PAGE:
A Phase 1b/2 Study of Selinexor (KPT-330) in Combination with Backbone Treatments for Relapsed/Refractory Multiple Myeloma
A Study for Patients with Relapsed or Refractory Multiple Myeloma Using Study Drug KPT-330
Sponsor: Karyopharm Therapeutics, Inc
Enrolling: Male and Female Patients
IRB Number: AAAQ6904
U.S. Govt. ID: NCT02343042
Contact: Research Nurse Navigator: 212-342-5162 / cancerclinicaltrials@cumc.columbia.edu
Additional Study Information: This is a research study. We invite you to participate in this research study because you have been diagnosed with Multiple Myeloma (MM). Your previous treatment(s) has/have not been successful and your cancer is progressing. The purpose of this research study is to see if selinexor (also known as KPT-330) has any effects on your cancer. Selinexor is considered to be an investigational drug, which means it has not been approved by the U.S. Food and Drug Administration (FDA), Health Canada, the European Medicines Agency (EMA) or any other regulatory agency. The study drug (selinexor) works by keeping these tumor suppressor proteins within the cell and thus causing the cancer cells to die or stop growing. Selinexor has previously been tested in humans to identify a safe dose for providing to subject(s)/participant(s) with cancer. At this time, it is not known if selinexor will have an effect on your cancer. Selinexor is also being tested in other clinical studies in subject(s)/participant(s) with other advanced cancers. This study will look at the effects of different dose schedules of selinexor in two treatment combinations on your cancer and on your body, including any side effects that you may experience. This is an open-label study, which means that both you and your study doctor will know how much selinexor and other medications you are taking. You, and all other subject(s)/participant(s) in this study, will take the study drug selinexor, plus dexamethasone and either pomalidomide, bortezomib, or lenalidomide. The treatment period consists of blocks of time called cycles. The number of treatment cycles you receive will depend on how well you are doing on the treatment and how well your cancer responds to it.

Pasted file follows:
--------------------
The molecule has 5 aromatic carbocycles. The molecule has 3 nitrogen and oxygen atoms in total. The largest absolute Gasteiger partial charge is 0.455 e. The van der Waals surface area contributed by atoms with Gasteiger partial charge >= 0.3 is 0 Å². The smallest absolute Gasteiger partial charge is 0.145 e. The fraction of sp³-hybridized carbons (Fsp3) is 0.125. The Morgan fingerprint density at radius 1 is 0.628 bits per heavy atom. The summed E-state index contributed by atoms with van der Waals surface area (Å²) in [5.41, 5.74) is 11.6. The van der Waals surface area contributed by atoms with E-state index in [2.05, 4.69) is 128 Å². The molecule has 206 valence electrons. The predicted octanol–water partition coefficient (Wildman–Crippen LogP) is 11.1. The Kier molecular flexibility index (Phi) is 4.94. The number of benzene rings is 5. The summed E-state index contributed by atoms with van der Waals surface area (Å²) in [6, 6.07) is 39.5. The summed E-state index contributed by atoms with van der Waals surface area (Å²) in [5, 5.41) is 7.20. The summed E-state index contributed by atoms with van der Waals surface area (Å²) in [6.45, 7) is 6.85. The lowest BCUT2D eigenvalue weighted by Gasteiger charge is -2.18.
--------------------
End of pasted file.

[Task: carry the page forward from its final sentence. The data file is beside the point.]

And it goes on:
Investigator
Suzanne Lentzsch, MD
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Have you been diagnosed with multiple myeloma? Yes No
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For more information, please contact:
Research Nurse Navigator
cancerclinicaltrials@cumc.columbia.edu
212-342-5162